by Andres Oppenheimer

Presumptive Republican candidate Gov. Mitt Romney is reportedly planning to visit Great Britain, Germany, Poland and Israel in an effort to boost his foreign policy credentials. Big mistake - he should start his foreign tour in Mexico.

It's not just that visiting Mexico would send a signal that he has not given up on Hispanic voters, who are supporting President Barack Obama by 63 percent to 23 percent for Romney, according to the polls. It would be a sign that Romney understands where some of the biggest U.S. challenges and opportunities lie.

The next U.S. president, whether it's Obama or Romney, will enjoy a rare chronological bonus in U.S.-Mexican relations: he will start his term almost simultaneously with a new Mexican president, which will allow the two administrations to embark on new - and bold - economic initiatives.

Judging from what I am hearing here from top advisers to Enrique Pena Nieto, the winner of Mexico's recent elections, the new Mexican government will be eager to upgrade economic ties with Washington.

Pena Nieto wants to boost private investments in Mexico's Pemex oil monopoly and shale gas industry, and increase U.S.-Mexico trade, among other things by joining the U.S.-proposed Trans Pacific Partnership trade initiative that would create the world's largest free trade area in the Pacific basin, his top aides say.

Mexico is already the third largest U.S. trading partner, after China and Canada, and buys about $200 billion in U.S. exports of goods a year. To put that in perspective, the United States exports more goods to Mexico than to Great Britain, Germany, France, Italy and Poland combined, according to U.S. Census figures.

And at a time when European economies are growing at a snail's pace or not growing at all, Mexico - and Latin America in general - offer the greatest opportunity for U.S. exports, Pena Nieto's advisers say.

Indeed, Latin America is growing at an average of 4 percent a year, and has been growing steadily for the past decade. Over the past 10 years, about 73 million Latin Americans have joined the middle class, according to World Bank estimates, buying more goods and becoming an engine for what economists predict will be steady growth in coming years.

In addition, huge oil and shale gas discoveries in Mexico and Brazil are likely to turn Latin America into an even bigger source of world energy, further reducing the U.S. dependence on Middle Eastern oil. Already, about half of U.S. oil imports come from Western Hemisphere nations.

And then, there is always the so-called "negative agenda" - drugs, gang violence and illegal immigration - that should put Mexico and the rest of Latin America at the top of U.S. foreign policy priorities. Over the past five years, more than 50,000 people have died in Mexico's drug wars. You don't have to watch Savages - the latest Oliver Stone movie - to suspect that the drug cartels' violence may increasingly spill over to U.S. territory.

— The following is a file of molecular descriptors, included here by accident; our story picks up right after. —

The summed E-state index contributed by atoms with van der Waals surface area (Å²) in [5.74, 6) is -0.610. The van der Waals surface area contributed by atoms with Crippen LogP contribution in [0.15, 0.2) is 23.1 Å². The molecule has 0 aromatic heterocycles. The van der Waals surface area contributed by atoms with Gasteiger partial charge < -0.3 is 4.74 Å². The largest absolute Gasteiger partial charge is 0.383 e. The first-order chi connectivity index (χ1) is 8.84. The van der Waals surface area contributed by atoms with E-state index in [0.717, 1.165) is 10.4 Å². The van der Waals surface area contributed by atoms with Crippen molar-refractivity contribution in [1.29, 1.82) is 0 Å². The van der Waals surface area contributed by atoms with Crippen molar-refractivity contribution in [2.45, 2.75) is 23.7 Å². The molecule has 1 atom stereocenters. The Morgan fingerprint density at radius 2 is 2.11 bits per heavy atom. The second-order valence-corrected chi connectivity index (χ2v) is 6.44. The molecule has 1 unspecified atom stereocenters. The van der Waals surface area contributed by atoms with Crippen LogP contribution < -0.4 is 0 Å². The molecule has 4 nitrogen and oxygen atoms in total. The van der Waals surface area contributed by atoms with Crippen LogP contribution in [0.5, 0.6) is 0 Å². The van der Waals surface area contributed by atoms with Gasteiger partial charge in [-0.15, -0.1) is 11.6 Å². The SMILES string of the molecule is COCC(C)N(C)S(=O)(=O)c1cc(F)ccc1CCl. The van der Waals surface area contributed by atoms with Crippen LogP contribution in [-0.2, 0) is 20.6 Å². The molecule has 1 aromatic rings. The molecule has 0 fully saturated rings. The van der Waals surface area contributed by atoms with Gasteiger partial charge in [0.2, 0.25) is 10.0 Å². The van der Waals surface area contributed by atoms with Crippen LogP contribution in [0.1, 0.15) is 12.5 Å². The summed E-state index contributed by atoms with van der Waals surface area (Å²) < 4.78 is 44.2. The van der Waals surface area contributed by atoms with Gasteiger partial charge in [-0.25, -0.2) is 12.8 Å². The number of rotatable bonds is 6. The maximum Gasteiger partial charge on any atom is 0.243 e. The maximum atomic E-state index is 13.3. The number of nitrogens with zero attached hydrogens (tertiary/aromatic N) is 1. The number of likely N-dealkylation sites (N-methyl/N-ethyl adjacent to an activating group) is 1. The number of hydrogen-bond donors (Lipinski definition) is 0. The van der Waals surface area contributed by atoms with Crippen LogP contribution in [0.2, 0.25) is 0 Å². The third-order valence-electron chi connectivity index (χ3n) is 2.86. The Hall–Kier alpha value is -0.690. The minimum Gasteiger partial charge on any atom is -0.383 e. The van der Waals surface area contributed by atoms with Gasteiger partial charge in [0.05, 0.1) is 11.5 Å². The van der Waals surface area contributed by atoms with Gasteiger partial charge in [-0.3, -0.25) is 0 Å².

Romney campaign sources say that their candidate's foreign tour, first reported by, will start in Great Britain later this month, and that Romney will go to Israel at a later date.

Asked why he will be bypassing Latin America, Romney spokesman Alberto Martinez told me that "Governor Romney has placed a greater emphasis on Latin America during his campaign than President Obama has during four years of his presidency."

Martinez added that "While President Obama has neglected Latin America, Governor Romney has laid out a detailed plan to expand economic ties, support allies, defend democracy, and partner on the mutual problems of drugs and crime. Governor Romney will make our relations in Latin America a top priority."

My opinion: Granted, Obama has not paid much attention to Latin America, or launched any ambitious regional trade plan comparable to his proposed Trans Pacific Partnership.

But Obama sealed free trade agreements with Colombia and Panama, and has made four trips to Latin America as president.

Also, while Romney antagonized millions of Hispanics with his hard-line anti-immigration rhetoric in the primaries, Obama's recent decision to stop deportations of about 800,000 Dream Act eligible college students who were brought to this country as infants has been applauded by most Latinos.

There is nothing wrong with Romney visiting Britain, Germany, Poland and Israel, and posing for the cameras with foreign leaders to try to blunt criticism that he lacks foreign policy experience. But the world - and the U.S. electorate - has changed. Romney should go back to his travel agent, and ask him to start his tour in Mexico.


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Mitt Romney's Tour Starts in Wrong Place | Politics

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